Care.com, a website intended to help parents and families find nannies, babysitters, daycare providers, or caregivers, has come under fire after a Wall Street Journal expose detailed the company’s struggles with lawsuits and bad press. The article highlighted Care.com’s vetting policies, with the headline stating that Care.com puts the “onus on families to check caregivers’ backgrounds—sometimes with tragic outcomes.”
The article began with a story about young twins who drowned in a pool while they were in the care of an in-home daycare provider near Knoxville, Tennessee. The daycare provider’s Care.com profile had claimed that her business with state-licensed. Not only was this claim untrue, but the state had filed an injunction against the home daycare months earlier after learning that the homeowner was caring for up to 11 children at once. In Tennessee, the law requires in-home daycares to have a license if they will be looking after more than five children “not related to the caregiver.”
The WSJ article indicated that these types of situations—in which caregivers claim to be state-licensed even though they aren’t—are common. The newspaper also found “about nine instances” from the past few years of caregivers listed on Care.com with criminal records later accused of committing crimes while caring for children or the elderly. These crimes—which ranged from theft to child abuse to sexual assault to murder—may have been prevented through the use of thorough background checks.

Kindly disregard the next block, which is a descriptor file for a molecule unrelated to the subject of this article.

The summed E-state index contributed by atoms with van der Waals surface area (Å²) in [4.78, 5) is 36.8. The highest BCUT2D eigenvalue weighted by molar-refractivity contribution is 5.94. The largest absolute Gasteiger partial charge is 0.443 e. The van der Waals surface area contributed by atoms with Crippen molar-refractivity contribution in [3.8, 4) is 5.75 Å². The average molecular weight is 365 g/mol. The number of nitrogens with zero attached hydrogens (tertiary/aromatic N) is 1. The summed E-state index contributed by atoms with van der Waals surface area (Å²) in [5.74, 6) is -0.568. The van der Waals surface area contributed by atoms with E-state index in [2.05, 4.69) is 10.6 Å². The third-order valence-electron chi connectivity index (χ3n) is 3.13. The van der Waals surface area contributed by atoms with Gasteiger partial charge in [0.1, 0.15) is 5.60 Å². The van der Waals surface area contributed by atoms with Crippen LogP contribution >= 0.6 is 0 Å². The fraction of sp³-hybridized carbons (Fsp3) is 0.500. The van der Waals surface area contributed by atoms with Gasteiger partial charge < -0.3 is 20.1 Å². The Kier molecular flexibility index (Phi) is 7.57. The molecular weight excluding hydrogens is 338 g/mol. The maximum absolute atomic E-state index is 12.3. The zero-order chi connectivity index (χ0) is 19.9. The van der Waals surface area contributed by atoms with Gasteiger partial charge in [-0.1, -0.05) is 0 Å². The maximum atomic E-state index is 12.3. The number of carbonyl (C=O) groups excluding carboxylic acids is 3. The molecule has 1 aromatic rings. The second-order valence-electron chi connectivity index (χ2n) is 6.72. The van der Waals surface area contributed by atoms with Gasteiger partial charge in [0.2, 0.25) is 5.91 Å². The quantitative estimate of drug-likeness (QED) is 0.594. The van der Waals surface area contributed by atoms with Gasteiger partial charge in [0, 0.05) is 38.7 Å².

Care.com states on its website that it does “monitor site interactions and do some preliminary screening on members to promote a safe community.” However, Care.com also cautions users that it does not conduct background checks on caregivers or verify state licensing and other credentials. Instead, Care.com sells caregiver background checks as an add-on option. The WSJ article notes that these screening packages range in cost from $59 to $300 on top of the $39-per-month fee that the site charges all users.
Sheila Marcelo, the chairwoman for the company, says Care.com is like LinkedIn in that it helps facilitate connections and hiring. Just as LinkedIn does not verify the information listed on user profiles or run background checks on every user, Care.com does not vet caregivers who choose to list themselves on the site. If families wish to conduct background checks on their caregivers, they must pay for that service separately.
A federal law, Section 230 of the Communications Decency Act of 1996, at least partially protects Care.com’s ability to take this stance by holding that technology companies cannot be held liable for the content posted by their users.
The WSJ article noted that Care.com has been slow about removing caregivers from its site after allegations about them have surfaced. In at least one case, a caregiver reported for molesting a child remained on the site for weeks after the incident—long enough to find several new victims. Parents have complained about Care.com not notifying them regarding issues with registered caregivers.
This story highlights the uncertainty that exists around background checks and vetting in the gig economy. Users of gig-based services like Care.com cannot assume that the freelancers they hire have passed background checks. Instead, it is essential to read about the policies and practices of the apps and services you use—and plan your own vetting safeguards accordingly.